Amateur by Thomas Page McBee


From an award-winning writer whose work bristles with “hard-won strength, insight, agility, and love” (Maggie Nelson), an exquisite and troubling narrative of masculinity, violence, and society.In this groundbreaking new book, the author, a trans man, trains to fight in a charity match at Madison Square Garden while struggling to untangle the vexed relationship between masculinity and violence. Through his experience boxing—learning to get ...

Details Amateur

Release DateAug 14th, 2018
GenreNonfiction, Autobiography, Memoir, Glbt, Queer, Feminism, Lgbt, Gender, Transgender

Reviews Amateur

  • Rebecca Foster
    Thomas Page McBee was the first transgender man to box at Madison Square Garden. In his second memoir, which arose from a Quartz article entitled “Why Men Fight,” he recounts the training leading up to his charity match and ponders whether aggression is a natural male trait. McBee grew up in a small town outside Pittsburgh with a stepfather who sexually abused him from age four. In 2011 he started the testosterone injections that would begin ...
  • Rebecca
    Maggie Nelson said that this book was like "sitting with someone uncurling his hands, than holding them out to you, open, so that you can behold all the hard-won strength, insight, agility and love to be found there" and I think that's true. This is a vital trans narrative about becoming and fighting and masculinity. There's bloodiness and tenacity in it, but also gentleness.
  • Eleanor
    Thomas Page McBee wrote an earlier book, Man Alive, about his transition; this one, Amateur, is about his attempts to learn to box in order to fight in a charity match at Madison Square Garden. (He did it, becoming the first trans man to box there in the process.) As its subtitle would suggest, this is fertile ground in terms of seeing questions about manhood through the lens of violence, aggression, love, and the moments where those three things...
  • Booky Nooky
    "Amateur: A True Story About What Makes A Man" is the memoir by Thomas Page McBee in which he explores masculinity through the framework of training for and fighting in a charity boxing match at Madison Square Garden. I commend McBee for taking on the HUGE topic of masculinity (as well as becoming a boxer, duh!) in the mere 204 pages of this book. By framing the discussion through his own experiences, McBee makes the complex subject matter into a...
  • Dominic
    This is the kind of book I wish I could have written and maybe still will. And when I do write my book about masculinity, I will credit Thomas Page McBee along with bell hooks (and her moving call to action, The Will to Change) for their ability to write about the challenges of creating a new brand of masculinity without sounding whiny and without making it seem like men have it harder than women.In fact, McBee is able to call men to task while s...
  • James
    This is an important book that will likely not be read widely enough.The writing is great. He's a journalist and that shows in the style, but he's also a natural storyteller and that shows too, especially the in the parts about his mother.My experiences with masculinity differ from his (people still talk over me in meetings, for one thing), but his perspective is valuable and unique and full of unexpected depth and wisdom. A lot of what he had to...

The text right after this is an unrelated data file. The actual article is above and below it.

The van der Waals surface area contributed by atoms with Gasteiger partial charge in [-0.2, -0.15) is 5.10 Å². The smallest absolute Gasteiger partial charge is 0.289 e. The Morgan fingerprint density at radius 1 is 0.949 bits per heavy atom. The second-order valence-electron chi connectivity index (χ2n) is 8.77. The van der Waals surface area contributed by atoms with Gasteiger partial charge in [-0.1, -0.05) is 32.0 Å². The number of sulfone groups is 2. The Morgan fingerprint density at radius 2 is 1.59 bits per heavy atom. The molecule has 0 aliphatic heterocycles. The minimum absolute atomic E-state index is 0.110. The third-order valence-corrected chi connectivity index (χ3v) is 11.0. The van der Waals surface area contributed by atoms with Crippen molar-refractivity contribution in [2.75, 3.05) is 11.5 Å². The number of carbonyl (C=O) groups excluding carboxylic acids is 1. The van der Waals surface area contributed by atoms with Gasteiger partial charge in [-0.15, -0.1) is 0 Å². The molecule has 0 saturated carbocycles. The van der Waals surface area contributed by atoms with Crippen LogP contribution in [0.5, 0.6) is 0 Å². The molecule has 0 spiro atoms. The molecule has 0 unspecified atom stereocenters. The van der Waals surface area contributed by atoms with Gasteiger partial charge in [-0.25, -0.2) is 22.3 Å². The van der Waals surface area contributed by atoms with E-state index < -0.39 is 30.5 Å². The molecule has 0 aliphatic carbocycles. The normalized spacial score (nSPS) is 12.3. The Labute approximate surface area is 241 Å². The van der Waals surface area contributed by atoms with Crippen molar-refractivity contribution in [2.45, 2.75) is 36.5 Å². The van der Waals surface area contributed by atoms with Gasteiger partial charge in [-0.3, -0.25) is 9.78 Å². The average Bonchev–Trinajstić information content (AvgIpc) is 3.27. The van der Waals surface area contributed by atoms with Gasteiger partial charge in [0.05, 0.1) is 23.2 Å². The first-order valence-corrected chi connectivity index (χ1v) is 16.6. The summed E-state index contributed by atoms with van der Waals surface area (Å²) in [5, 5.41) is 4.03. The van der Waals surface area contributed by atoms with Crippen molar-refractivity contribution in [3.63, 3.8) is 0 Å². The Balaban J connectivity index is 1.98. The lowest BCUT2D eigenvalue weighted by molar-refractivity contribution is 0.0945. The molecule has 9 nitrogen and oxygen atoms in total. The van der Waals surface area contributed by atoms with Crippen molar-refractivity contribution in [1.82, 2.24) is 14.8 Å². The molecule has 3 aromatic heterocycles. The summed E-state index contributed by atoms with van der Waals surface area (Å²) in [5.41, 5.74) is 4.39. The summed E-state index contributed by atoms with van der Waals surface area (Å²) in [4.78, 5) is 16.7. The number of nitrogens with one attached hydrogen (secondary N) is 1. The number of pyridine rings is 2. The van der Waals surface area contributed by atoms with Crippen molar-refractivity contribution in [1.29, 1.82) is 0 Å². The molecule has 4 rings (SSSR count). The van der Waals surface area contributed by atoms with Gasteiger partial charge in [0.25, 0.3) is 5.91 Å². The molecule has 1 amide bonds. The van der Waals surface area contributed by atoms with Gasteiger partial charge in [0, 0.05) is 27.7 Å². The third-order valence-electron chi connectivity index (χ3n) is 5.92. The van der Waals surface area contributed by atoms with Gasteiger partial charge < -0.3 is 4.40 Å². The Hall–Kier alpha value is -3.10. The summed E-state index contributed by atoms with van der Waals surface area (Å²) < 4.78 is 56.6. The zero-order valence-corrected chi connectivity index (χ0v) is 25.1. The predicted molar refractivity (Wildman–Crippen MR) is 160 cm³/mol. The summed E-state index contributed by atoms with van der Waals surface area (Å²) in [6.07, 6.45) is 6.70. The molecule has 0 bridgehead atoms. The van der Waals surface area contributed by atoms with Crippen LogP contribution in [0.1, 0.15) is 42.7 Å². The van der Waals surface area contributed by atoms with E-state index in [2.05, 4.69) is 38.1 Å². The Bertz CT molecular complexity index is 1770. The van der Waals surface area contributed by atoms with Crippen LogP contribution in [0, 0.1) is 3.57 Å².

• Julie Giehl
    This one is going to sit with me for awhile. Ann Friedman’s back of the book review calls it a warm hug, and it is. I loved his writing style, his ability to see everything, to face hard truths and lead with a beginner’s mind. There’s a lot to say about masculinity in America and McBee does a beautiful job giving this topic justice, in a very warm and vulnerable way. I’ll second Friedman’s review, I want the world to read this book.
  • Courtney Gillette
    If I’m honest, I have little interest in boxing (and perhaps less so in masculinity as a concept), but Thomas Page McBee is such a talent, I’d follow him anywhere. This is a generous and tender story, beautifully rendered. I’m grateful this book is in the world.
  • Maggie Dziong
    Superbly well written and insightful, a pleasure to read. Thomas explores the subject of masculinity with great openness and vulnerability. As a woman I found it very interesting to read, and it certainly made me see things more from the male point of view.
  • Randy Bretzin
    The hunks of truth, contained within ‘Amateur’, weigh in with such power and necessity - delivered with such graceful empathy and self-awareness; its authority is impossible to deny. The world is a better place knowing Thomas Page McBee is in it. Every body should read this.
  • Punfiend
    It was an excellent read. Insightful and I'm glad to have gained some of Thomas' point of view.
  • Taylor Clarke
    The ‘after’ of transition is handled here kindly and deftly, but I wanted more - I feel like the entire narrative could have been pushed just a step more.
  • Simon
    Thanks to NetGalley for an ARC in exchange for an honest review, but honestly I had this book pre-ordered already.Thomas's work means a lot to me, I can't tell you how many times I read his first book (Man Alive), so I might be biased when I say this book is fucking incredible and required reading for anyone affected by contemporary masculinity (, everyone)